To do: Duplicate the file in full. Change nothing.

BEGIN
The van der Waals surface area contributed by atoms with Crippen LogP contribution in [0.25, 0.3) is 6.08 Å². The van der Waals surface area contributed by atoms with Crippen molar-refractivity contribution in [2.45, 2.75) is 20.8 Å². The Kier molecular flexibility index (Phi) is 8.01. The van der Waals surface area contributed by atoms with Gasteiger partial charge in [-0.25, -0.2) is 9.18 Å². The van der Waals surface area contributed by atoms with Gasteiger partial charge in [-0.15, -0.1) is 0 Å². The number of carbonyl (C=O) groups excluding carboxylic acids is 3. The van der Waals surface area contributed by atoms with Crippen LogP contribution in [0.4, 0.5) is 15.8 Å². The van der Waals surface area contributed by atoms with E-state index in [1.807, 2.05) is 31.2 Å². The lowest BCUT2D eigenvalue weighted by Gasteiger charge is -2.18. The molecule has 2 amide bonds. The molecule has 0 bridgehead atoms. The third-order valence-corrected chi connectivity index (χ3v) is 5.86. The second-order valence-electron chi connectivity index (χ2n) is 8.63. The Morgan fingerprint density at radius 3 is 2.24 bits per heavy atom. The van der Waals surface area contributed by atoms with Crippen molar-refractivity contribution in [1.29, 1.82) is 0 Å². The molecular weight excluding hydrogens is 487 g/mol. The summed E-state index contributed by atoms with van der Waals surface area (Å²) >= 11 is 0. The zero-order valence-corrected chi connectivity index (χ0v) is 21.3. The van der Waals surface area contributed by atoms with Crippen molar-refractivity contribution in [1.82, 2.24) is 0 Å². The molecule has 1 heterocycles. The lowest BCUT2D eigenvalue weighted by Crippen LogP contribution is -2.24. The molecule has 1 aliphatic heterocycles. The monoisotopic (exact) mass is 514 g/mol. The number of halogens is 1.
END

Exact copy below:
The van der Waals surface area contributed by atoms with Crippen LogP contribution in [0.25, 0.3) is 6.08 Å². The van der Waals surface area contributed by atoms with Crippen molar-refractivity contribution in [2.45, 2.75) is 20.8 Å². The Kier molecular flexibility index (Phi) is 8.01. The van der Waals surface area contributed by atoms with Gasteiger partial charge in [-0.25, -0.2) is 9.18 Å². The van der Waals surface area contributed by atoms with Gasteiger partial charge in [-0.15, -0.1) is 0 Å². The number of carbonyl (C=O) groups excluding carboxylic acids is 3. The van der Waals surface area contributed by atoms with Crippen LogP contribution in [0.4, 0.5) is 15.8 Å². The van der Waals surface area contributed by atoms with E-state index in [1.807, 2.05) is 31.2 Å². The lowest BCUT2D eigenvalue weighted by Gasteiger charge is -2.18. The molecule has 2 amide bonds. The molecule has 0 bridgehead atoms. The third-order valence-corrected chi connectivity index (χ3v) is 5.86. The second-order valence-electron chi connectivity index (χ2n) is 8.63. The Morgan fingerprint density at radius 3 is 2.24 bits per heavy atom. The van der Waals surface area contributed by atoms with Crippen molar-refractivity contribution in [1.29, 1.82) is 0 Å². The molecular weight excluding hydrogens is 487 g/mol. The summed E-state index contributed by atoms with van der Waals surface area (Å²) >= 11 is 0. The zero-order valence-corrected chi connectivity index (χ0v) is 21.3. The van der Waals surface area contributed by atoms with Crippen molar-refractivity contribution in [1.82, 2.24) is 0 Å². The molecule has 1 heterocycles. The lowest BCUT2D eigenvalue weighted by Crippen LogP contribution is -2.24. The molecule has 1 aliphatic heterocycles. The monoisotopic (exact) mass is 514 g/mol. The number of halogens is 1.